Mucarsel-Powell: Some Fellow Democrats Have A 'Lack Of Historical Information' About Venezuela

Feb 12, 2019

On Tuesday, Venezuela’s self-declared Interim President Juan Guaidó has called for nationwide protests against the parallel government of President Nicolas Maduro, as part of an escalating standoff that has pitted both governments against each other and led the Trump Administration to lay its cards on the table.

Read more: International Community Braces For Venezuela's Next Move

Democrat Debbie Mucarsel-Powell took office last month as the first South American-born congresswoman in US history (she was born in Guayaquil, Ecuador). The 26th District of Florida, which she represents, has one of the nation’s largest populations of Venezuelan-Americans.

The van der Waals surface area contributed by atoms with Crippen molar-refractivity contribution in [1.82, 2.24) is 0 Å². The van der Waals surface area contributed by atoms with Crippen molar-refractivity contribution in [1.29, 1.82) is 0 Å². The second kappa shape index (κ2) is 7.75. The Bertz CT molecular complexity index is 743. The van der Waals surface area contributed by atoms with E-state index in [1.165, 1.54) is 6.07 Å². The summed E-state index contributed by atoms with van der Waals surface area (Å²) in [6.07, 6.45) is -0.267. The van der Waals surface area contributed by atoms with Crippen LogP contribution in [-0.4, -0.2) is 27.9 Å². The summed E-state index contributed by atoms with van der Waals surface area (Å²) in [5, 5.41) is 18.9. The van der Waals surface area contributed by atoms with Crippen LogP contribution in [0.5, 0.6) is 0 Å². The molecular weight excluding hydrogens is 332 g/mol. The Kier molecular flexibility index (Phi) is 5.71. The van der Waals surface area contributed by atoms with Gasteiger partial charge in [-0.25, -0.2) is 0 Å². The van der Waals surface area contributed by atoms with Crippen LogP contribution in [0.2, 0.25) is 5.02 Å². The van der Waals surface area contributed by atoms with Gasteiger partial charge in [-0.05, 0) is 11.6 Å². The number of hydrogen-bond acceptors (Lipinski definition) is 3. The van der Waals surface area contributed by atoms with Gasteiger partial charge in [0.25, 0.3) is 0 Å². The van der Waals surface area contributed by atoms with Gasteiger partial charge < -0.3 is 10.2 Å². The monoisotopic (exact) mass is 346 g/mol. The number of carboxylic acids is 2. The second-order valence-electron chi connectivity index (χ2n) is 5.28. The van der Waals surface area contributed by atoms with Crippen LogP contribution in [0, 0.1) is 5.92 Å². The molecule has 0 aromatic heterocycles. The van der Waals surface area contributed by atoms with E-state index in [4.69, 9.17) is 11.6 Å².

WLRN spoke to her about the ongoing situation in the country, whether the topic of Venezuela has been politicized inside the US, how the Trump Administration is handling the crisis, and what it would mean for the region if Maduro is able to weather the storm and stay in office.

This interview has been very lightly edited for clarity and brevity. 

WLRN: Can you give me a brief breakdown of what your office has been doing since you came into office with respect to the crisis in Venezuela right now?